Many dream of becoming a lawyer; the career could be socially prestigious and financially rewarding. But the road to becoming a lawyer
is challenging and daunting for many. It requires a lot of preparation and involves successfully getting through many challenges. So if you are interested in becoming a lawyer, start planning now.
How Long Does it Take to Become a Lawyer
It typically takes a total of 7 years to complete the educational training needed to become a lawyer. This includes a four year undergraduate degree and 3 years of law school. The undergraduate degree could be in any field, and most students prefer to major in history, economics, or political science.
Getting into college
Before getting into law school, you will need to graduate from a college or university with an undergraduate degree. Getting into a college or university requires finishing high school. You will need to maintain a respectable GPA, focus on extra-curricular activities, and score well on your SAT's. If you start at a community college, ensure the classes you are taking are transferrable to a four-year college.
So You're in college, what now?
Famous law schools have a notoriously competitive admission process, so getting into college alone is just the beginning. Law school admission committees, as explained above, are not looking for applicants with specific majors. The exception may be for those applicants who are interested in studying intellectual property law. These students may need to take the Patent Bar Exam upon graduation to practice as intellectual property attorneys. Law schools prefer, and may even require such students to have an undergraduate degree in science, engineering, math, biology, chemistry, electrical engineering, or computer science. Whichever major you may choose, make sure that you maintain a respectable GPA. Also, you should get recommendations from your professors and participate in extra-curricular activities to increase your chances of getting into a law school.
Law School Admission Test (LSAT)
The LSAT is a standardized test that is required for admission into all American Bar Association (ABA) approved law schools. This exam measures your reading and verbal reasoning skills, and law schools use this to evaluate applicants' fitness to survive first year of law school. The test is administered four times a year at hundreds of locations across the country.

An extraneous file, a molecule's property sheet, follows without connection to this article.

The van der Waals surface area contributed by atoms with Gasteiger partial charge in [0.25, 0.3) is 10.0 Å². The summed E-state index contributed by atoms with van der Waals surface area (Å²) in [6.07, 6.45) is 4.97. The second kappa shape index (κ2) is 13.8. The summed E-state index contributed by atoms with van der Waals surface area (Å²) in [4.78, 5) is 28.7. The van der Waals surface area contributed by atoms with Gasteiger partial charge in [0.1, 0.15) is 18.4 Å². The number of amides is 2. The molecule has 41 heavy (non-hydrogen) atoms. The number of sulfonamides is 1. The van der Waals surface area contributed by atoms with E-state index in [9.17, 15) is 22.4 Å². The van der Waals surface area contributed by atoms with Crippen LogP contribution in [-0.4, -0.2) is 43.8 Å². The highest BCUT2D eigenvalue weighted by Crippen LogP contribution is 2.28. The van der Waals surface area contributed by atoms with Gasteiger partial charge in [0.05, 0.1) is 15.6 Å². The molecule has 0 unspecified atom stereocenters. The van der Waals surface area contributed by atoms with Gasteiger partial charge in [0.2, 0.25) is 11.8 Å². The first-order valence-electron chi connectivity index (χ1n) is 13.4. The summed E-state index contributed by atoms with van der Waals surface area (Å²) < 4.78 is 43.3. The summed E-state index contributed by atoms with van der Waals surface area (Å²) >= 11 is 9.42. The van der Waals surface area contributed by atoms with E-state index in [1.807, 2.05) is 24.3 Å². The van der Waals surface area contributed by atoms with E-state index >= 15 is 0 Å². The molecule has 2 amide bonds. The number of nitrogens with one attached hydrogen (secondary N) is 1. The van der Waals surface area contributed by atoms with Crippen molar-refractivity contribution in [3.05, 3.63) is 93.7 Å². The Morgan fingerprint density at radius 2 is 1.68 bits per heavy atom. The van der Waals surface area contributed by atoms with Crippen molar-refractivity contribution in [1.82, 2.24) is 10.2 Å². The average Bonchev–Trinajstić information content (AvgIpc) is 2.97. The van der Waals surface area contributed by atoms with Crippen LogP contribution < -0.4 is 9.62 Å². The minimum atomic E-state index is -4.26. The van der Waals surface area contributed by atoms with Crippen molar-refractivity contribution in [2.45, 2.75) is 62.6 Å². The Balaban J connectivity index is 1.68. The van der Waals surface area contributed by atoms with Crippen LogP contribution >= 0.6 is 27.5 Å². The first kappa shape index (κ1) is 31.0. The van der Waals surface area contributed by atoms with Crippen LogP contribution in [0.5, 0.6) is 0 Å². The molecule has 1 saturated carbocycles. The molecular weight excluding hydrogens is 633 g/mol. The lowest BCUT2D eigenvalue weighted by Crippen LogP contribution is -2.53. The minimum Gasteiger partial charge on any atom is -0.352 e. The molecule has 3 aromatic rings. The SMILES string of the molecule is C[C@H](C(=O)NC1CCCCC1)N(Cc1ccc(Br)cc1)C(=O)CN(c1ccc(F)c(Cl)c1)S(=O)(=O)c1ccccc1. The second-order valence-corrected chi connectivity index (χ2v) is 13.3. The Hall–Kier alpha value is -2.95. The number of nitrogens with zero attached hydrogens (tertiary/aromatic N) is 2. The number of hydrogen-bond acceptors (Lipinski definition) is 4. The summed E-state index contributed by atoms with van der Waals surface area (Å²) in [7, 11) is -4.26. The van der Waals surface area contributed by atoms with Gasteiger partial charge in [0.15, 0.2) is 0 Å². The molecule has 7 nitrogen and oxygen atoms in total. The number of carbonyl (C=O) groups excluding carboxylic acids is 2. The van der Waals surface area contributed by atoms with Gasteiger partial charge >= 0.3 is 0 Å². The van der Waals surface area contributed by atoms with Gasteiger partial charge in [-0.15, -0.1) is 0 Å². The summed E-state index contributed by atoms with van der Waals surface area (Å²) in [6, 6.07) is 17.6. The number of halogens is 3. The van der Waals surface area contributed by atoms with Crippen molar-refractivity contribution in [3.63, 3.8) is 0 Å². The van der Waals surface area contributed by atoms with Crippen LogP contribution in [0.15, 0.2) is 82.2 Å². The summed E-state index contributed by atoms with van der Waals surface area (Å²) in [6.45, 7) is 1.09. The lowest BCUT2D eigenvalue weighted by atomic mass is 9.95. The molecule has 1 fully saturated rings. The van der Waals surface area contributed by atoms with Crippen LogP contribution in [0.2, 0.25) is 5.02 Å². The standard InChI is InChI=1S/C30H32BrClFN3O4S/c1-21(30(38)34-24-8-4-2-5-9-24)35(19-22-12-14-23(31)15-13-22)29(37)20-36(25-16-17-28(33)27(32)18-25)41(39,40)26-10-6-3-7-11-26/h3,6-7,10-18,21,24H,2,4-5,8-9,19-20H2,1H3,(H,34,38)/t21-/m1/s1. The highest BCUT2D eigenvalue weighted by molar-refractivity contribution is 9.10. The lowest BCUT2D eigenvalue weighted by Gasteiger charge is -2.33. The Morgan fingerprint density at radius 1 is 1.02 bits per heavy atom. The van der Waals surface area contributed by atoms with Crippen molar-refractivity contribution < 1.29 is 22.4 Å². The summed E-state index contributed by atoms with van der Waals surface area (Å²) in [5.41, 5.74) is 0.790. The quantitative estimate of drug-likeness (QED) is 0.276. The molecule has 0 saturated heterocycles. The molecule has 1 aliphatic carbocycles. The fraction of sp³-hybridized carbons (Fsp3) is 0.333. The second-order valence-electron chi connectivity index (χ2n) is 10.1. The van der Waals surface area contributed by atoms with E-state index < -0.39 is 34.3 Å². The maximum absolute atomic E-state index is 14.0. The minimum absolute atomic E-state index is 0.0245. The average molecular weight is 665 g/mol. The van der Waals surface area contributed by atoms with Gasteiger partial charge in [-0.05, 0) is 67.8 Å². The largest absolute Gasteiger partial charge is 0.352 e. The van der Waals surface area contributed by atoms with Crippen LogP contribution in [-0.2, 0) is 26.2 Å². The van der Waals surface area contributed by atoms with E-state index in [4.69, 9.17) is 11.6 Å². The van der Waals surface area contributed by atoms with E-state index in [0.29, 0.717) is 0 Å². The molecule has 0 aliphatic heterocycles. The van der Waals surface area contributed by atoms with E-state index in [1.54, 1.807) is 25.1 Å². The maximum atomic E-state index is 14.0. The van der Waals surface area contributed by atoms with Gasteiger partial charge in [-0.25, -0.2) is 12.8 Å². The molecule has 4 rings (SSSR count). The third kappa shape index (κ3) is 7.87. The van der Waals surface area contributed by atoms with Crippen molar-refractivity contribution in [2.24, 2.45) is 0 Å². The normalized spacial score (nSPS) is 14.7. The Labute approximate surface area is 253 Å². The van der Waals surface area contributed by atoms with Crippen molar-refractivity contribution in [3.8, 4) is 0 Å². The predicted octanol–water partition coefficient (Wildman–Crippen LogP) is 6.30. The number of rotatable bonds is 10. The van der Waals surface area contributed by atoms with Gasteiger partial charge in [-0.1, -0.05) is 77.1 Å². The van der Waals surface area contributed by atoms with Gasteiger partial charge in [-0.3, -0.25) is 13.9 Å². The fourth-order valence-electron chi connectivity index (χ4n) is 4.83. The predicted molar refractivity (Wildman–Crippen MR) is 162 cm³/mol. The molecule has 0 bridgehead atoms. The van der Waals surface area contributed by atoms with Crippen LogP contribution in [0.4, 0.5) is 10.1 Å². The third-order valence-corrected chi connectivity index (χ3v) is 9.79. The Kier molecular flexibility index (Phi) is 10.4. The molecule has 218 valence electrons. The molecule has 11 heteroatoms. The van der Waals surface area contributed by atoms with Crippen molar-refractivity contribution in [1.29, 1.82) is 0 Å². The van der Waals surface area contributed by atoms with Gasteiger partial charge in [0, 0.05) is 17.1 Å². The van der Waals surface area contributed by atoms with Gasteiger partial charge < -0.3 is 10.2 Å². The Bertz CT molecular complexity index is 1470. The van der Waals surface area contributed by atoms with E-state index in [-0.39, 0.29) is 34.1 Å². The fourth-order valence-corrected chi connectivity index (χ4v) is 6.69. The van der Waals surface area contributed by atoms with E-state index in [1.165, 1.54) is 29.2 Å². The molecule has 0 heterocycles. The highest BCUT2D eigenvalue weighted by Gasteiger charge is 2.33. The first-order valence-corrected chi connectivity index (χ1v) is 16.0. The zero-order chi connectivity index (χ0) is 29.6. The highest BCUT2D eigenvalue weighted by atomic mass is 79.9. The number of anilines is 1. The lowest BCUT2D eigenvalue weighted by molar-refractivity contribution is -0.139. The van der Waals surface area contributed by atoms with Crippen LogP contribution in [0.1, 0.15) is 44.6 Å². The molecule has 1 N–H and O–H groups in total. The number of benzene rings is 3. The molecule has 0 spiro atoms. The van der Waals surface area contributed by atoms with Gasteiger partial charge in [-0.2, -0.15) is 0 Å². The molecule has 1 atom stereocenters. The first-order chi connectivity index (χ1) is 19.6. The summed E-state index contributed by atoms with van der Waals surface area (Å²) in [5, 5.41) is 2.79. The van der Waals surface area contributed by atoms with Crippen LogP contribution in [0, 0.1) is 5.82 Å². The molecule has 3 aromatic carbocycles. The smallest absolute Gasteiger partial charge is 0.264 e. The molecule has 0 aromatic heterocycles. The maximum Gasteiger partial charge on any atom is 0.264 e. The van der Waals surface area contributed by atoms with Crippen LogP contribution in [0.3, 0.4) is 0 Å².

Choosing a law school
Before choosing which law schools to apply to, take some time out to understand the admission requirements of your targeted schools. Then based on that, make a list of schools you want to apply to. This should ideally include your preferred schools (the one you want to get into) and a safety net (the schools you know you'll get into).
This will be a three year long serious commitment, so make sure you are ready for the challenges. Law school will mean long hours and hard work. Along with maintaining an excellent academic record, you should also strive to boost your resume. This may include interning at a prestigious law firm or clerking for a judge.
Passing the bar exam
Passing the bar exam is a requirement to practicing as a lawyer. Each state requires you to pass their bar exam in order practice law there. Once you have passed the exam, you are officially licensed to practice law. The work of a lawyer requires dedication and perseverance.
Salary and career outlook
According to the U.S. Bureau of Labor Statistics (BLS), lawyers earned a median yearly salary of $113,530 in 2012. Their job numbers are expected to grow at the rate of 10% faster than the average growth for all other occupations from 2012-22.
Lawyers work in many different organizations. Some work for the government as public prosecutors, in a district attorney's office, while others work with private firms, ensuring that all proceedings and transactions of the business are carried out in compliance with the law. Environmental lawyers work with environmental agencies for the protection of natural habitats against destruction; legal aid lawyers work for private, nonprofit organizations aiding disadvantaged people. In each of these cases, the skill set you possess as a lawyer is equally valid and allows you to thrive in the field.